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Published Date: December 11, 2013

Published Date: December 11, 2013

Featured Articles

Featured Articles

Seeing is Believing

Voices have been rising over the last decade to release women and girls from ungodly oppression on a global scale. The Nike and Novo mega-foundations have partnered to create The Girl Effect film and subsequent movement, which promotes that the world can best combat intractable social problems by nurturing the potential of adolescent girls in the developing world. Celebrities and world leaders are leveraging their positions to press for the equal treatment of women and girls. 

While we need more of these high level initiatives, we also need to demonstrate change by planting freedom and empowerment in seemingly insignificant plots. I see it all the time—change spreads broadly and quickly when a girl, a family, or a community begins to see the benefits of releasing and nurturing the potential within women and girls.

Three years ago, five teen girls from the Kamaiya tribe travelling with two men were stopped at the border crossing between Nepal and India. The girls were separated from the men for a document check and brief interview by our Nepali co-worker, Nima. As soon as the men were taken away, the girls began to crumble emotionally. “These men told our parents that we were going to India for good jobs, but they are already abusing us. Can you help us?”

Under testimony of the girls the men were taken by authorities for investigation. Then came the difficult task of getting the girls back to their village, and explaining to their parents the abuse and risk their daughters faced. On that long ride to the Kamaiya village, the girls began to prepare us for what we would see. “Our village is so poor that most of us have no animals, not even a chicken. We survive by eating snails out of a ditch. If a family has a little money, they will use that to send their boys to school, while girls are kept home to work, marry or be sold.” Our hearts sank, when Bimila shared, “I am the only girl in our village that can read.”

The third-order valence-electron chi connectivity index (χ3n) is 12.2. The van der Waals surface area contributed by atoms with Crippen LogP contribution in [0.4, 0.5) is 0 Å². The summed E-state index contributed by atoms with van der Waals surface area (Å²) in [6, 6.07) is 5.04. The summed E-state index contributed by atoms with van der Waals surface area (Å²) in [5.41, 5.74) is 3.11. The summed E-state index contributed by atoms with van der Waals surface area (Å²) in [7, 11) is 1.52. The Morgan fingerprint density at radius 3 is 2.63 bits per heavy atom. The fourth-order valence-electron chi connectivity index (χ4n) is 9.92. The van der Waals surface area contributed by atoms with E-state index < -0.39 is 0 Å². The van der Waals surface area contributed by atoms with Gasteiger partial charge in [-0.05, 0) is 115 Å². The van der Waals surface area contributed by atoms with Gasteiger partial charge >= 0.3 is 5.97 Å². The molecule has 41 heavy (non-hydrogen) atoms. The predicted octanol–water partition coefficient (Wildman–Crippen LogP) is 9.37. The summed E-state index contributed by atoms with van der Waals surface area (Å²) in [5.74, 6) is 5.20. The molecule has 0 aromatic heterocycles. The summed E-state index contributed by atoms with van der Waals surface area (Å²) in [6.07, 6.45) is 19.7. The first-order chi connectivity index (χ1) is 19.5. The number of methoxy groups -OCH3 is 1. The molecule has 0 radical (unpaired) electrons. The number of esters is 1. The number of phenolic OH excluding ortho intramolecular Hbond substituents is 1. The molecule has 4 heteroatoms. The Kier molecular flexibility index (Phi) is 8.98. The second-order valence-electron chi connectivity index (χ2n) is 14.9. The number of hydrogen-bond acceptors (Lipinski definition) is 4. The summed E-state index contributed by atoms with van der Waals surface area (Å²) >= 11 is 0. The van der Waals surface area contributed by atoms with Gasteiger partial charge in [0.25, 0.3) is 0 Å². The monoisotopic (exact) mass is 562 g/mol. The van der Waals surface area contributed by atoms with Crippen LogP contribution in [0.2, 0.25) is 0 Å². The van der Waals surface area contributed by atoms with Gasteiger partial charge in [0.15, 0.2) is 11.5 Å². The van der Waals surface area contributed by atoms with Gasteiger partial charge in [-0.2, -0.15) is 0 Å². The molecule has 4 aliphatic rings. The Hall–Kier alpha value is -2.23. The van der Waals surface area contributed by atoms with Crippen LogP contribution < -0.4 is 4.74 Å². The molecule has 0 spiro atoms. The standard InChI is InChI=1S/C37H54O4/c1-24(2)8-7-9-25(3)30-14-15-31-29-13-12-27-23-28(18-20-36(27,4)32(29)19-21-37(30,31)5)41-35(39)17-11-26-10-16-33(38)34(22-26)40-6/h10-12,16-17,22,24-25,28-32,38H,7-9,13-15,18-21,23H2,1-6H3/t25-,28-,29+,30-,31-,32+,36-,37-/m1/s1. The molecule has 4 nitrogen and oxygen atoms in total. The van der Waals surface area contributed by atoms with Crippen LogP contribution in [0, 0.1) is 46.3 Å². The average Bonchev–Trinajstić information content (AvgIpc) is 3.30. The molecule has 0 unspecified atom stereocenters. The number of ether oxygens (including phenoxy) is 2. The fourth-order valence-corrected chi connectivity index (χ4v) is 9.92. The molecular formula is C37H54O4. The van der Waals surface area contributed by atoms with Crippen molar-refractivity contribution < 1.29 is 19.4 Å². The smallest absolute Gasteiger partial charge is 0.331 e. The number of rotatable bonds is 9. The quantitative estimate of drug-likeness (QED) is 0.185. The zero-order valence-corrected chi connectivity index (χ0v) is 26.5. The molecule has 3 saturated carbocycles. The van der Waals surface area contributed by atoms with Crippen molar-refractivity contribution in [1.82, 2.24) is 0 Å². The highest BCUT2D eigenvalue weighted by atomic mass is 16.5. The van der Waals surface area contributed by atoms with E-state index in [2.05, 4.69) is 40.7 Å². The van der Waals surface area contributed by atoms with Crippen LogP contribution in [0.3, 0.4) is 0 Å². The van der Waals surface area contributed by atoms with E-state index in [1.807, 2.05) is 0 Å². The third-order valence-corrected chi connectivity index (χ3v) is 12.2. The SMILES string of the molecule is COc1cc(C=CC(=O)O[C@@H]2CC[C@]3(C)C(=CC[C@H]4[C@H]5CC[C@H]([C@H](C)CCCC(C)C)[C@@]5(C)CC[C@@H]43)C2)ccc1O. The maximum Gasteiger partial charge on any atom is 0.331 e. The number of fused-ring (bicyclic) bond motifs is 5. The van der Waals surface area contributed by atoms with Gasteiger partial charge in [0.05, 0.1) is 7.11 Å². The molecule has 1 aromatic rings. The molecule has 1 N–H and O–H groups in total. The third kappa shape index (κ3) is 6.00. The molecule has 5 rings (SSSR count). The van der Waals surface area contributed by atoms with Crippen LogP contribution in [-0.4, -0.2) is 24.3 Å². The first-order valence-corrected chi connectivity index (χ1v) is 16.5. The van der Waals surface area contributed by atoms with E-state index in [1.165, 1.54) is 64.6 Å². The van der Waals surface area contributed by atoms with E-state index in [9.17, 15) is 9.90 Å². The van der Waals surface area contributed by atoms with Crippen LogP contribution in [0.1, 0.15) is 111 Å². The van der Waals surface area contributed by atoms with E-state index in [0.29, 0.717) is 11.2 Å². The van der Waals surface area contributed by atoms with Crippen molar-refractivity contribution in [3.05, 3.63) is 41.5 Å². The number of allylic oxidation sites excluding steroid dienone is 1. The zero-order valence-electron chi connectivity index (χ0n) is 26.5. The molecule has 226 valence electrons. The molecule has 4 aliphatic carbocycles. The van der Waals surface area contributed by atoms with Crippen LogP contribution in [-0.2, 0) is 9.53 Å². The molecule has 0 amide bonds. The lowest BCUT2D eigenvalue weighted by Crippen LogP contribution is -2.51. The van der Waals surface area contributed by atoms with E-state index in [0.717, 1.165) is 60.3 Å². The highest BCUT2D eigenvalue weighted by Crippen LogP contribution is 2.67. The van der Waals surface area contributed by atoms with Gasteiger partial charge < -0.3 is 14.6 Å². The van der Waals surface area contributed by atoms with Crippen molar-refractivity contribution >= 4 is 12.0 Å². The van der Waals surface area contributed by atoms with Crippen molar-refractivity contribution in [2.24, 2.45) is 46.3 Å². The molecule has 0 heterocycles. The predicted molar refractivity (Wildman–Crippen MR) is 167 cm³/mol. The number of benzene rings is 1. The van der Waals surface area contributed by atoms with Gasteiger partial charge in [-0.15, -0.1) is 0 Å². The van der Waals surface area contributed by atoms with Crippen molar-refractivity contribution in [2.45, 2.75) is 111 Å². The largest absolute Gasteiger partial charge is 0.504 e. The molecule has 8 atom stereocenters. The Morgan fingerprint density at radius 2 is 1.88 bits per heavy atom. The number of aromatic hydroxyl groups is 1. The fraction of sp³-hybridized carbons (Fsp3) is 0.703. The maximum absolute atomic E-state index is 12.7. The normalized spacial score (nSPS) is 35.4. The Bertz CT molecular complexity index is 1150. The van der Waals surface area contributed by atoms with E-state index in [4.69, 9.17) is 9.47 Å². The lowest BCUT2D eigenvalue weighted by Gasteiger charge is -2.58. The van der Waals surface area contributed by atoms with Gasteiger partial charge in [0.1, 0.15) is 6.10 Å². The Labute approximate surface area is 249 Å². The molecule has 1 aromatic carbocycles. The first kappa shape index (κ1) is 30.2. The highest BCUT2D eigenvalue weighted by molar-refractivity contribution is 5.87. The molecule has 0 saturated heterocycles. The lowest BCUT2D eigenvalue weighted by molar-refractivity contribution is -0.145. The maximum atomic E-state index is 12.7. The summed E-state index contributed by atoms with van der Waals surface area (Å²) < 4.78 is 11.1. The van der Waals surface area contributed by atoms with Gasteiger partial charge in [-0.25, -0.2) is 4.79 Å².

After about 18 hours with the girls, we had learned that they truly were the hope of their village. A few of the girls had a clear idea for growing more than enough food to feed their village. Their eyes sparkled when they told us that they wanted to create the “Golden Future Girls Farming Cooperative”, if only they could rent a field, buy tools and seeds. Others wanted to raise animals to generate income. The literate girl longed to teach everyone in her village to read.

Upon arrival at the village, Nima gathered the families to discuss the lies of traffickers and share the good ideas of their girls. She offered to spearhead a team that would help implement their visions to bless the village, on condition that families would pledge to keep their daughters, rather than send them away in exchange for cash.

Since that time, the vision and industry of five teen girls has literally transformed their village. Literacy, health, faith, and life-skills classes are flourishing.

One father in the village had already sold his 10-year old daughter as a domestic worker to a landlord. After the village gathering, the women went to his home and insisted that he return the money he was paid and secure his daughter’s release. She is now safe and home, while her father runs a pig farm to pay his daughter’s tuition.

Another teen wasn’t particularly interested in running pig farm, but she leveraged that opportunity to gain enough capital to start the only store in the area. We’ve asked the pig farmers to donate two piglets back into the program when a litter is born. And that’s when things got really exciting. The pig farmers asked if they could donate their piglets in a village nearby “that is poor, like weused to be.”

Good news has a powerful way of growing beyond its grassroots plots, nurturing freedom and empowerment community to community and for generations to come.